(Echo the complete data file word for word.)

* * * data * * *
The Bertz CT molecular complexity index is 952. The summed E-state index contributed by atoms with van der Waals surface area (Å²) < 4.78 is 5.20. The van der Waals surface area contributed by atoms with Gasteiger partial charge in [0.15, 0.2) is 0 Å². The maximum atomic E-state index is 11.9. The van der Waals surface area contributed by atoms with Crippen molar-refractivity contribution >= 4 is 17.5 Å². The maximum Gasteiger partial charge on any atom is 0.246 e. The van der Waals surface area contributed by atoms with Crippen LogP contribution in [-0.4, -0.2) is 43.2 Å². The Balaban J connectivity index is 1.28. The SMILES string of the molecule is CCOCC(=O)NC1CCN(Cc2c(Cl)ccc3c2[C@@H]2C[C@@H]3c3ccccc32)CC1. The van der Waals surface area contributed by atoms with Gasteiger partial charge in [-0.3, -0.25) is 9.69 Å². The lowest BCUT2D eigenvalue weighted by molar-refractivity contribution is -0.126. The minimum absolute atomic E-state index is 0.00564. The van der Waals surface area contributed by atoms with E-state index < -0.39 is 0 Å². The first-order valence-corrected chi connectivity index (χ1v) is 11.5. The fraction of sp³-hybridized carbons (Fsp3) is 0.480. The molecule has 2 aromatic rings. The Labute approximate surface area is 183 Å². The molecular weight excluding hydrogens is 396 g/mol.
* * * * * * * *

The Bertz CT molecular complexity index is 952. The summed E-state index contributed by atoms with van der Waals surface area (Å²) < 4.78 is 5.20. The van der Waals surface area contributed by atoms with Gasteiger partial charge in [0.15, 0.2) is 0 Å². The maximum atomic E-state index is 11.9. The van der Waals surface area contributed by atoms with Crippen molar-refractivity contribution >= 4 is 17.5 Å². The maximum Gasteiger partial charge on any atom is 0.246 e. The van der Waals surface area contributed by atoms with Crippen LogP contribution in [-0.4, -0.2) is 43.2 Å². The Balaban J connectivity index is 1.28. The SMILES string of the molecule is CCOCC(=O)NC1CCN(Cc2c(Cl)ccc3c2[C@@H]2C[C@@H]3c3ccccc32)CC1. The van der Waals surface area contributed by atoms with Gasteiger partial charge in [-0.3, -0.25) is 9.69 Å². The lowest BCUT2D eigenvalue weighted by molar-refractivity contribution is -0.126. The minimum absolute atomic E-state index is 0.00564. The van der Waals surface area contributed by atoms with E-state index < -0.39 is 0 Å². The first-order valence-corrected chi connectivity index (χ1v) is 11.5. The fraction of sp³-hybridized carbons (Fsp3) is 0.480. The molecule has 2 aromatic rings. The Labute approximate surface area is 183 Å². The molecular weight excluding hydrogens is 396 g/mol.